Meeting PlanningTrends

BY SUSAN JACOBS ON JUNE 20, 2016

 

Hilton’s robot concierge

While the future can be hard to gauge, Dan Berger recently offered his predictions at MPI’s 2016 World Education Congress. Berger is the CEO of Social Tables, a Washington, DC-based hospitality software company whose products have been used to plan and execute more than 1 million events since 2011. In two well-attended and engaging presentations in Atlantic City, Berger shared 20 future trends that he believes will impact the meeting and hospitality industry.

1. The growing middle class will have a profound effect. According to Berger, globally there were 1.8 billion members of the middle class in 2009; there will be 3.2 billion in 2020 and 4.9 billion in 2030. The bulk of this growth is coming from Asia, especially China and India. This group has money for travel; inventory and services will be needed to accommodate them. The industry is responding, with 21 percent more rooms under construction around the world than a year ago.

2. The outlook for the U.S. economy is not as rosy. Berger points out that the American economy is cyclical, with recessions historically occurring every five years. The last recession was in 2008, so Berger believes we are overdue and will experience another one by 2018. This will be followed by a period of growth and expansion.

3. The golden age of travel will continue. Increased airlift to remote and even formerly forbidden areas (such as Cuba) has made it easier than ever to explore the world. As they move toward retirement, aging yet healthy Baby Boomers will take advantage of this.

4. Consolidation is the new norm in every sector of the hospitality industry—affecting vendors, suppliers and buyers. Purchasing power is becoming more centralized; the result is that price competition may suffer and the hospitality industry will be more profitable than ever.

5. The internet will continue to transform the lives of users, especially those with smartphones. Yet currently, less than half of the 7.4 billion humans on earth are online. There is huge potential to attract users in developing nations.

6. Technology will continue to impact planners. CPU power is increasing while hardware is shrinking. Planners will increasingly rely on wearables, drones and self-driving cars. Virtual and augmented reality will allow planners with an iPad to accurately display a ballroom to a client with their event in it, before the event takes place.

7. The division between humans and animatronics will blur; when booking a room or event, people will have trouble differentiating whether they are speaking to a real person or a computer.

8. Efficient robots will become more prevalent in hotels—cleaning and delivering products to guests, and setting up and tearing down event rooms. This will cut costs for properties, and require industry workers to evolve their skills to remain relevant.

9. Virtual events will grow in popularity. Eventually, it will be difficult to discern the difference between what is real and what is virtual.

10. Artificial intelligence will improve events, suggesting which city would be the best fit based on potential attendees, or what size ballroom should be booked for an event based on the number of expected guests.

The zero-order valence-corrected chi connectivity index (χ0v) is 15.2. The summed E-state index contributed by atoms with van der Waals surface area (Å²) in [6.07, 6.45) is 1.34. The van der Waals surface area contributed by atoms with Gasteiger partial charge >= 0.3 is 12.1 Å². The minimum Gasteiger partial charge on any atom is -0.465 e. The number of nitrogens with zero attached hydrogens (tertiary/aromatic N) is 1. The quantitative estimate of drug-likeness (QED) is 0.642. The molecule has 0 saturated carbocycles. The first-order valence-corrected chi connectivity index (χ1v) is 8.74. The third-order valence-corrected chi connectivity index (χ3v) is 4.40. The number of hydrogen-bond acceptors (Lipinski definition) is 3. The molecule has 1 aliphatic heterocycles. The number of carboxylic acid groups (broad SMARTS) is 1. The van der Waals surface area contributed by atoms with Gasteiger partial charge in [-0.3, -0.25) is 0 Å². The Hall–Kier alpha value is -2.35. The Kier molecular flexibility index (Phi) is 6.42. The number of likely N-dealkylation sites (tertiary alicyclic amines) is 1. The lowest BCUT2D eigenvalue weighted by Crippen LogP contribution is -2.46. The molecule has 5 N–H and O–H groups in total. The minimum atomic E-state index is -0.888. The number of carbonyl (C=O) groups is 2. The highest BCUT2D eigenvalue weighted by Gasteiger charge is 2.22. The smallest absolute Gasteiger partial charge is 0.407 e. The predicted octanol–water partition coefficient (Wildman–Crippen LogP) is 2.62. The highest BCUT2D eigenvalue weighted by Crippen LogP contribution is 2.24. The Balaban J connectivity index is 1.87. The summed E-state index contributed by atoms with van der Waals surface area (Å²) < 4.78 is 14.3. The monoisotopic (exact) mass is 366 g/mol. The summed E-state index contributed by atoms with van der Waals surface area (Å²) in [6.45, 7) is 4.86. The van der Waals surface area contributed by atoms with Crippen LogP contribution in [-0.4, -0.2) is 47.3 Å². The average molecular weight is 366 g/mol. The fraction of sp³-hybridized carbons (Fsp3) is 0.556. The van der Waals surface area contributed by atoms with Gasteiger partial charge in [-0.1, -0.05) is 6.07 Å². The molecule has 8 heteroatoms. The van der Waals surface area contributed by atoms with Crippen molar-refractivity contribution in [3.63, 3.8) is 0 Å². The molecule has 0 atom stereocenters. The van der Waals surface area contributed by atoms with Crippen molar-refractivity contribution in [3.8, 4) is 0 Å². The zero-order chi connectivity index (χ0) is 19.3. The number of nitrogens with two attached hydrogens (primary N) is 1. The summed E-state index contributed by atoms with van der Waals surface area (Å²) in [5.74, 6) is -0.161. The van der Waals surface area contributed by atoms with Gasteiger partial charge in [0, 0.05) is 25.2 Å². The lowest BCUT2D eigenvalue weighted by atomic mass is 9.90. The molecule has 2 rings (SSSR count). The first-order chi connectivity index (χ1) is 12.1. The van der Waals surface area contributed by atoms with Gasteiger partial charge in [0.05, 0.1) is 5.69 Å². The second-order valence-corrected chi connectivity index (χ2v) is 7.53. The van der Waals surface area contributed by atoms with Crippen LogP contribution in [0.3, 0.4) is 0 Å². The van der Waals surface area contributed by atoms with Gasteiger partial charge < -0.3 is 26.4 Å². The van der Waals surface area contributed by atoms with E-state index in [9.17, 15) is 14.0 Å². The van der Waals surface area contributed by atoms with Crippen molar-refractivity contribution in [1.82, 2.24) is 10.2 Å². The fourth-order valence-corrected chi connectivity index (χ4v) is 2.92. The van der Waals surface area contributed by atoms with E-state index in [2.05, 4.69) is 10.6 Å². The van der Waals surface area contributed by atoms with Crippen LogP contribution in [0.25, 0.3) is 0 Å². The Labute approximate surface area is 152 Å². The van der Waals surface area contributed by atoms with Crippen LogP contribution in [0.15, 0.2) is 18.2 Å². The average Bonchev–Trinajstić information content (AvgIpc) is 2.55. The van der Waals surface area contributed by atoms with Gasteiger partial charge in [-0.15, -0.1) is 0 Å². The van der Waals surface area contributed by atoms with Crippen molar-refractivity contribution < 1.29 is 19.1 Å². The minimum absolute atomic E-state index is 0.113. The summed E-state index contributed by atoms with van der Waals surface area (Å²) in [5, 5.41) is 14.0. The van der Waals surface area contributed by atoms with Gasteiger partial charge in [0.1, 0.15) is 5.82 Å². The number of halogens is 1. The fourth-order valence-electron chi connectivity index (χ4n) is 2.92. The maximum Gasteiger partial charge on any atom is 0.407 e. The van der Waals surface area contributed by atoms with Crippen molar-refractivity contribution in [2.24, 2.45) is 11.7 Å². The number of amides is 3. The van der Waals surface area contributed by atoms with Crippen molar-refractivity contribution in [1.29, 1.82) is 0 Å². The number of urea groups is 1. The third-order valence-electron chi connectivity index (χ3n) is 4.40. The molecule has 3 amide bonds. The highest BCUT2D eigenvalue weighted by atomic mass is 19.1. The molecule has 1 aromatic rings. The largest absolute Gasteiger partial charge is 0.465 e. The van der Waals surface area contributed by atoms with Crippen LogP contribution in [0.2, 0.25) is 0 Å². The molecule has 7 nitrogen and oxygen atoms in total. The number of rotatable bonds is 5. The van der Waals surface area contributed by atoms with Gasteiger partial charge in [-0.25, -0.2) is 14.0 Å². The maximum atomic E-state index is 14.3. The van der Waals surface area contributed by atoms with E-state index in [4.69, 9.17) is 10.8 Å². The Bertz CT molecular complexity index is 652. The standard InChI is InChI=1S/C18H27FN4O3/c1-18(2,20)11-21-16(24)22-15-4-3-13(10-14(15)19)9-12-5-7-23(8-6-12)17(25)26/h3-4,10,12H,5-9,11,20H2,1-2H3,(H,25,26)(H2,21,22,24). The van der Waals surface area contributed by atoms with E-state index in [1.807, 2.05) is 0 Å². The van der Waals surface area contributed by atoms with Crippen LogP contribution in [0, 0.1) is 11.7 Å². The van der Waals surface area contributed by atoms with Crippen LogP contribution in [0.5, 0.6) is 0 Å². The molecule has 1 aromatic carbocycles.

11. A governing body for the meetings industry will emerge. This transparent organization will set standards and best practices, and will offer certifications.

12. Meeting planning will become a more respected and strategic function, as companies perceive live events as a viable revenue source. Event professionals will report to CEOs rather than marketing departments, and will have greater impact in their companies. Companies will increase the amount they budget for meetings and events.

13. The annual meeting will become an endangered species, as people will want information more quickly. The annual meeting will be replaced by decentralized meetings that occur more frequently.

14. Meetings will become smaller and more intimate, while events will become larger and more expensive. Thanks to robots, complex productions will become easier to organize.

15. More content for meetings will be crowdsourced from attendees. Peer-to-peer learning will become the dominant educational style.

16. Consumers will expect events to be free. Companies may use strategies such as crowdfunding or subscription models to present events, which will increasingly include virtual audiences.

17. Face-to-face interaction will become more important than ever, and education will be de-emphasized at meetings because content will be available online. The purpose for meeting will be more about networking and discussion.

18. When measuring ROI, the room block will play second fiddle to economic impact. Attendees want to explore the destinations they meet in, and success will be determined by factors such as shopping revenue, visitation to local restaurants and use of local transport.

19. More attendees will choose accommodations at private homes (via services like Airbnb) rather than chain hotels. CVBs, which currently garner a great deal of income via hotel taxes, will include taxes from the home sharing economy.

20. Second tier cities will become premier destinations, as attendees interested in these unique destinations will be able to work as they travel to them in hands-free cars.